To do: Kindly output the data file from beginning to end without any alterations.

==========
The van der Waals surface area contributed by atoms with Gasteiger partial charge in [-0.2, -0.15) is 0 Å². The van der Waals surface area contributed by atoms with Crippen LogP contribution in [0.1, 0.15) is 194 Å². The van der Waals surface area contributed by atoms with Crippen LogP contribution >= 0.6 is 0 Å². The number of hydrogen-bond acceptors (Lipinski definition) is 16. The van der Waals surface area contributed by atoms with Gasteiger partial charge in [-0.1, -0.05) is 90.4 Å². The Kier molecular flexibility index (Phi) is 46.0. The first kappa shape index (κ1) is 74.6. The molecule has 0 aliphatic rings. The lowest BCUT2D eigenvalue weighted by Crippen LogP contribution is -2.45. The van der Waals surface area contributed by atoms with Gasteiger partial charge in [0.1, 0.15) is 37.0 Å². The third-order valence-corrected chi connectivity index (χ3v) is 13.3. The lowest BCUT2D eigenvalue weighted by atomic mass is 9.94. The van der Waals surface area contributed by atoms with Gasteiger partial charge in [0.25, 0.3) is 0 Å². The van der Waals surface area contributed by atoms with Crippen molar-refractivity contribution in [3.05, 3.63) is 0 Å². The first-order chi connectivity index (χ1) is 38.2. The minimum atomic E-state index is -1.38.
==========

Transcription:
The van der Waals surface area contributed by atoms with Gasteiger partial charge in [-0.2, -0.15) is 0 Å². The van der Waals surface area contributed by atoms with Crippen LogP contribution in [0.1, 0.15) is 194 Å². The van der Waals surface area contributed by atoms with Crippen LogP contribution >= 0.6 is 0 Å². The number of hydrogen-bond acceptors (Lipinski definition) is 16. The van der Waals surface area contributed by atoms with Gasteiger partial charge in [-0.1, -0.05) is 90.4 Å². The Kier molecular flexibility index (Phi) is 46.0. The first kappa shape index (κ1) is 74.6. The molecule has 0 aliphatic rings. The lowest BCUT2D eigenvalue weighted by Crippen LogP contribution is -2.45. The van der Waals surface area contributed by atoms with Gasteiger partial charge in [0.1, 0.15) is 37.0 Å². The third-order valence-corrected chi connectivity index (χ3v) is 13.3. The lowest BCUT2D eigenvalue weighted by atomic mass is 9.94. The van der Waals surface area contributed by atoms with Gasteiger partial charge in [0.25, 0.3) is 0 Å². The van der Waals surface area contributed by atoms with Crippen molar-refractivity contribution in [3.05, 3.63) is 0 Å². The first-order chi connectivity index (χ1) is 38.2. The minimum atomic E-state index is -1.38.